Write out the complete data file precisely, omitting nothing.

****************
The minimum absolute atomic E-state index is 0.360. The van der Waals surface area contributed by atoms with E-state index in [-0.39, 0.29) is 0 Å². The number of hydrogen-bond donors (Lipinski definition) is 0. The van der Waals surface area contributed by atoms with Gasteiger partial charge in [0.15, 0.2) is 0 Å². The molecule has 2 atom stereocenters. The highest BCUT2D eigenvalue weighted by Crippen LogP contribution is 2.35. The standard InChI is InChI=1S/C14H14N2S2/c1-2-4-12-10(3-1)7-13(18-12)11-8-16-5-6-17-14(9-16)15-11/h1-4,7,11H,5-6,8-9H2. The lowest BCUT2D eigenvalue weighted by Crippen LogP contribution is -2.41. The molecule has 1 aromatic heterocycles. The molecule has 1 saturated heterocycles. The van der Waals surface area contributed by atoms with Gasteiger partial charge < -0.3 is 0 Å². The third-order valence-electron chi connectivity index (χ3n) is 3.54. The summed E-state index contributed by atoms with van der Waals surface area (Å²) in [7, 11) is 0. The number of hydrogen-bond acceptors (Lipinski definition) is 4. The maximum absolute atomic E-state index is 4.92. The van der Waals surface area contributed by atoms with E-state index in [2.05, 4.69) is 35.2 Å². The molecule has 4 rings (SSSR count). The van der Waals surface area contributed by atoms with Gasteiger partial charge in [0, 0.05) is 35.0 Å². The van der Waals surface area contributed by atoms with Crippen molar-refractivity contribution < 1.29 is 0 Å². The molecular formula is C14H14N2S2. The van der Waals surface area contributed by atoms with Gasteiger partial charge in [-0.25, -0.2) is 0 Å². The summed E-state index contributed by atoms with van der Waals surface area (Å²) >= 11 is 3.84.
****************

The minimum absolute atomic E-state index is 0.360. The van der Waals surface area contributed by atoms with E-state index in [-0.39, 0.29) is 0 Å². The number of hydrogen-bond donors (Lipinski definition) is 0. The van der Waals surface area contributed by atoms with Gasteiger partial charge in [0.15, 0.2) is 0 Å². The molecule has 2 atom stereocenters. The highest BCUT2D eigenvalue weighted by Crippen LogP contribution is 2.35. The standard InChI is InChI=1S/C14H14N2S2/c1-2-4-12-10(3-1)7-13(18-12)11-8-16-5-6-17-14(9-16)15-11/h1-4,7,11H,5-6,8-9H2. The lowest BCUT2D eigenvalue weighted by Crippen LogP contribution is -2.41. The molecule has 1 aromatic heterocycles. The molecule has 1 saturated heterocycles. The van der Waals surface area contributed by atoms with Gasteiger partial charge < -0.3 is 0 Å². The third-order valence-electron chi connectivity index (χ3n) is 3.54. The summed E-state index contributed by atoms with van der Waals surface area (Å²) in [7, 11) is 0. The number of hydrogen-bond acceptors (Lipinski definition) is 4. The maximum absolute atomic E-state index is 4.92. The van der Waals surface area contributed by atoms with E-state index in [2.05, 4.69) is 35.2 Å². The molecule has 4 rings (SSSR count). The van der Waals surface area contributed by atoms with Gasteiger partial charge in [0, 0.05) is 35.0 Å². The van der Waals surface area contributed by atoms with Crippen molar-refractivity contribution < 1.29 is 0 Å². The molecular formula is C14H14N2S2. The van der Waals surface area contributed by atoms with Gasteiger partial charge in [-0.25, -0.2) is 0 Å². The summed E-state index contributed by atoms with van der Waals surface area (Å²) >= 11 is 3.84.